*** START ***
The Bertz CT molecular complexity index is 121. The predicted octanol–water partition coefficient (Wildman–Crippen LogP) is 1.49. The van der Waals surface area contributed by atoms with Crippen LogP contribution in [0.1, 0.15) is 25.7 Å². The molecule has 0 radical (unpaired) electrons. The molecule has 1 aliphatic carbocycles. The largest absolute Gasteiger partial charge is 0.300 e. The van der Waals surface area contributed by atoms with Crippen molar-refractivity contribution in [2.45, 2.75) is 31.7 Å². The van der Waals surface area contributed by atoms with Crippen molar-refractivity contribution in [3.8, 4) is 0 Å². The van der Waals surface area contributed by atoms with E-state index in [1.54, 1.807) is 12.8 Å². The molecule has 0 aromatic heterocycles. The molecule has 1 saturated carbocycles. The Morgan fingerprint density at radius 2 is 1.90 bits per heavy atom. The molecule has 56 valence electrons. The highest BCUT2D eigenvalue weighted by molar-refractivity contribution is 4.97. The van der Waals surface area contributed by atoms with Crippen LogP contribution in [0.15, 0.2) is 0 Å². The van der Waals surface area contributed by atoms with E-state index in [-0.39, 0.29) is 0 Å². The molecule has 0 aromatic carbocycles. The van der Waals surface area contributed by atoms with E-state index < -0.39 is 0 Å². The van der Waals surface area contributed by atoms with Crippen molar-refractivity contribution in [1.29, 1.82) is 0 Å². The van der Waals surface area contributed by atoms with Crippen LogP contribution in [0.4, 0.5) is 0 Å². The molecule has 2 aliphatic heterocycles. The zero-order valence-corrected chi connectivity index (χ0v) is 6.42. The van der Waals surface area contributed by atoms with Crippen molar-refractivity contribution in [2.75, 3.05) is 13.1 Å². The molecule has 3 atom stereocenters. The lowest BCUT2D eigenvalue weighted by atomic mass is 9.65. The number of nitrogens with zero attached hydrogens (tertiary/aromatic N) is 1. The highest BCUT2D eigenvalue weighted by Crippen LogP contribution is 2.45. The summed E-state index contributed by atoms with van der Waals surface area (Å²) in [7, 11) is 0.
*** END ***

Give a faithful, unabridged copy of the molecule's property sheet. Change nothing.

The Bertz CT molecular complexity index is 121. The predicted octanol–water partition coefficient (Wildman–Crippen LogP) is 1.49. The van der Waals surface area contributed by atoms with Crippen LogP contribution in [0.1, 0.15) is 25.7 Å². The molecule has 0 radical (unpaired) electrons. The molecule has 1 aliphatic carbocycles. The largest absolute Gasteiger partial charge is 0.300 e. The van der Waals surface area contributed by atoms with Crippen molar-refractivity contribution in [2.45, 2.75) is 31.7 Å². The van der Waals surface area contributed by atoms with Crippen molar-refractivity contribution in [3.8, 4) is 0 Å². The van der Waals surface area contributed by atoms with E-state index in [1.54, 1.807) is 12.8 Å². The molecule has 0 aromatic heterocycles. The molecule has 1 saturated carbocycles. The Morgan fingerprint density at radius 2 is 1.90 bits per heavy atom. The molecule has 56 valence electrons. The highest BCUT2D eigenvalue weighted by molar-refractivity contribution is 4.97. The van der Waals surface area contributed by atoms with Crippen LogP contribution in [0.15, 0.2) is 0 Å². The van der Waals surface area contributed by atoms with E-state index in [-0.39, 0.29) is 0 Å². The molecule has 0 aromatic carbocycles. The van der Waals surface area contributed by atoms with E-state index < -0.39 is 0 Å². The van der Waals surface area contributed by atoms with Crippen molar-refractivity contribution in [1.29, 1.82) is 0 Å². The van der Waals surface area contributed by atoms with Crippen LogP contribution in [0.4, 0.5) is 0 Å². The molecule has 2 aliphatic heterocycles. The zero-order valence-corrected chi connectivity index (χ0v) is 6.42. The van der Waals surface area contributed by atoms with Crippen molar-refractivity contribution in [2.75, 3.05) is 13.1 Å². The molecule has 3 atom stereocenters. The lowest BCUT2D eigenvalue weighted by atomic mass is 9.65. The number of nitrogens with zero attached hydrogens (tertiary/aromatic N) is 1. The highest BCUT2D eigenvalue weighted by Crippen LogP contribution is 2.45. The summed E-state index contributed by atoms with van der Waals surface area (Å²) in [7, 11) is 0.